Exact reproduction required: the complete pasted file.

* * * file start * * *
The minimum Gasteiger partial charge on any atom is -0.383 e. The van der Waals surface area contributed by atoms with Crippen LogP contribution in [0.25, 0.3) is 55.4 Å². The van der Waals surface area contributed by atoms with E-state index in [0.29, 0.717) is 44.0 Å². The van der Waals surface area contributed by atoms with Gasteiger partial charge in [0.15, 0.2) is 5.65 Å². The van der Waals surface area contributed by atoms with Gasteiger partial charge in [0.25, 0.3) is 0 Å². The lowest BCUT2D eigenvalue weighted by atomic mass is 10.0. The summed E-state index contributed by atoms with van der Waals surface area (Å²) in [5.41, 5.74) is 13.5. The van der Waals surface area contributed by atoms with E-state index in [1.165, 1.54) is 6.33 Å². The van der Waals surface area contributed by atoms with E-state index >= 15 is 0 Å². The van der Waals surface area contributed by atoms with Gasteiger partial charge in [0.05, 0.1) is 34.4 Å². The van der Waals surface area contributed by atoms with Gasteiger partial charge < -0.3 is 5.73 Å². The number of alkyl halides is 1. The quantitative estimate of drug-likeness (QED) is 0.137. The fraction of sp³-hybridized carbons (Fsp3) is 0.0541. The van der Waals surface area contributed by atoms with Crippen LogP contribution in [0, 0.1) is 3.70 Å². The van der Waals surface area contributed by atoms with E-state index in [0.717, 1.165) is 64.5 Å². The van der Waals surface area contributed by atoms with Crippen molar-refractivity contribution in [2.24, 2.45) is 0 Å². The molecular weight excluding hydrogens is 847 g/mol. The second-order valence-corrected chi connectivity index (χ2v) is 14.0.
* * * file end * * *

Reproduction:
The minimum Gasteiger partial charge on any atom is -0.383 e. The van der Waals surface area contributed by atoms with Crippen LogP contribution in [0.25, 0.3) is 55.4 Å². The van der Waals surface area contributed by atoms with E-state index in [0.29, 0.717) is 44.0 Å². The van der Waals surface area contributed by atoms with Gasteiger partial charge in [0.15, 0.2) is 5.65 Å². The van der Waals surface area contributed by atoms with Gasteiger partial charge in [0.25, 0.3) is 0 Å². The lowest BCUT2D eigenvalue weighted by atomic mass is 10.0. The summed E-state index contributed by atoms with van der Waals surface area (Å²) in [5.41, 5.74) is 13.5. The van der Waals surface area contributed by atoms with E-state index in [1.165, 1.54) is 6.33 Å². The van der Waals surface area contributed by atoms with E-state index >= 15 is 0 Å². The van der Waals surface area contributed by atoms with Gasteiger partial charge in [0.05, 0.1) is 34.4 Å². The van der Waals surface area contributed by atoms with Gasteiger partial charge < -0.3 is 5.73 Å². The number of alkyl halides is 1. The quantitative estimate of drug-likeness (QED) is 0.137. The fraction of sp³-hybridized carbons (Fsp3) is 0.0541. The van der Waals surface area contributed by atoms with Crippen LogP contribution in [0, 0.1) is 3.70 Å². The van der Waals surface area contributed by atoms with E-state index in [0.717, 1.165) is 64.5 Å². The van der Waals surface area contributed by atoms with Crippen molar-refractivity contribution in [2.24, 2.45) is 0 Å². The molecular weight excluding hydrogens is 847 g/mol. The second-order valence-corrected chi connectivity index (χ2v) is 14.0.